Baker, McKelvey respond to cries for action on teacher furloughs
WEST MAUI — Sen. Roz Baker and Rep. Angus McKelvey think there are better solutions than furloughing teachers for 17 Fridays this school year to help the state save money in its current budget crisis.
Baker (D-Fifth District) offered up what amounts to a six-point plan to find funds to support education and stressed the need to resize government.
McKelvey (D-Tenth District) called upon Gov. Linda Lingle to release $180 million in the Hawaii Hurricane Relief Fund (HHRF), “to plug the holes in the education budget, so that we don’t have to turn to furloughs to make up the budget shortfall.”
He called for a special session of the legislature and described furloughing teachers as “a brutal development that will put incredible strain on families” during difficult economic times.
Baker said Lingle, the state Board of Education (BOE) and the Hawaii Legislature need to step up and tackle this issue.
The former chair of the Senate Ways and Means Committee outlined six needs for change:
1) BOE should “rethink the school calendar — eliminate some of the intercession days, consider extending the school day an hour or so each day and still allow a four-day week if that will produce additional savings. Creative ways need to be developed to solve the issue and provide the necessary instruction,” Baker commented.
2) The BOE needs to expedite processes to allow schools to substitute waiver days as furlough days and keep instructional days.
3) The governor should seek funds available under an education provision in the 2009 American Recovery and Reinvestment Act.
4) Lingle should cease cutting staff and programs that generate funds for the state and our economy.
5) The legislature should continue its oversight work and talk with the public and public employees on ways to grow the economy and resize government.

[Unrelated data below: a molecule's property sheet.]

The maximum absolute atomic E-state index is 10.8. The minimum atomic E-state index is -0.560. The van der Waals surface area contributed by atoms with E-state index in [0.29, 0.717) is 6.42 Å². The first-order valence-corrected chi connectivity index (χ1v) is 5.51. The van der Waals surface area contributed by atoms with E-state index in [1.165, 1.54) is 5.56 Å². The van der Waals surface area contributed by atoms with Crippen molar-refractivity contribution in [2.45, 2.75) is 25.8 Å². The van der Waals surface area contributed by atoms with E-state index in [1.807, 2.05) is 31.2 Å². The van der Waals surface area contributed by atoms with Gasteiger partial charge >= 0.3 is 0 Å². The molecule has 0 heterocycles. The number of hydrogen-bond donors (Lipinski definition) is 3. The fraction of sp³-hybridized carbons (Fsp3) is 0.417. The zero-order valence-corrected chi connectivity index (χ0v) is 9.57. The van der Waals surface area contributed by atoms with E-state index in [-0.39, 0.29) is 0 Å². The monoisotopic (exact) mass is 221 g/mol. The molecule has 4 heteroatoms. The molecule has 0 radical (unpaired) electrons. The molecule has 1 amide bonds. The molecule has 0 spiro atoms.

6) The state, with the support of the legislature, needs to reduce the number of paid state holidays, streamline processes to collect unpaid taxes owed to the state, think about increasing the general excise tax (while exempting food and medical services) to generate additional revenue for essential services and consider passing legislation that requires no less than 180 instructional days per year.
Baker said legislators are working on proposals to reduce the impact of furloughs. Ideas could be considered in a special legislative session or in 2010.
Amid growing disenchantment by teachers and protests by parents concerning the twice-monthly furloughs, McKelvey said legislators to-date have been reluctant to call a special session.
He noted, “While it is true that we could call ourselves back into special session, it would be pointless to reconvene ourselves and spend the money for a session without the support of the governor, because she could veto any of the measures we pass,” or refuse to release funds for bills passed in the session.
However, if Lingle called the session with proposals in mind, “Any bills passed out would be signed into law, and the monies released as quickly as possible,” he said.
Releasing hurricane fund monies makes sense, because the fund was never intended to be used over a long term, McKelvey claimed.
He quoted former Insurance Commissioner Linda Chu Takayama, who helped author the hurricane bill, that its intent “was to temporarily stabilize the market by funding the rewrite of policies when insurers left Hawaii after Hurricane Iniki.”
McKelvey said a number of insurers have since reentered the market. He believes the governor has the power to utilize these funds for an educational purpose without convening the legislature.
If a special session convenes, HHRF money could be replaced with bonds to cover worst case hurricane scenarios, he said.
The West Maui representative feels fast action is needed. It’s not acceptable for “our children to be forced to have their education curriculum short-circuited. For the long term, the furloughs will erode the quality of our educational system severely,” he said.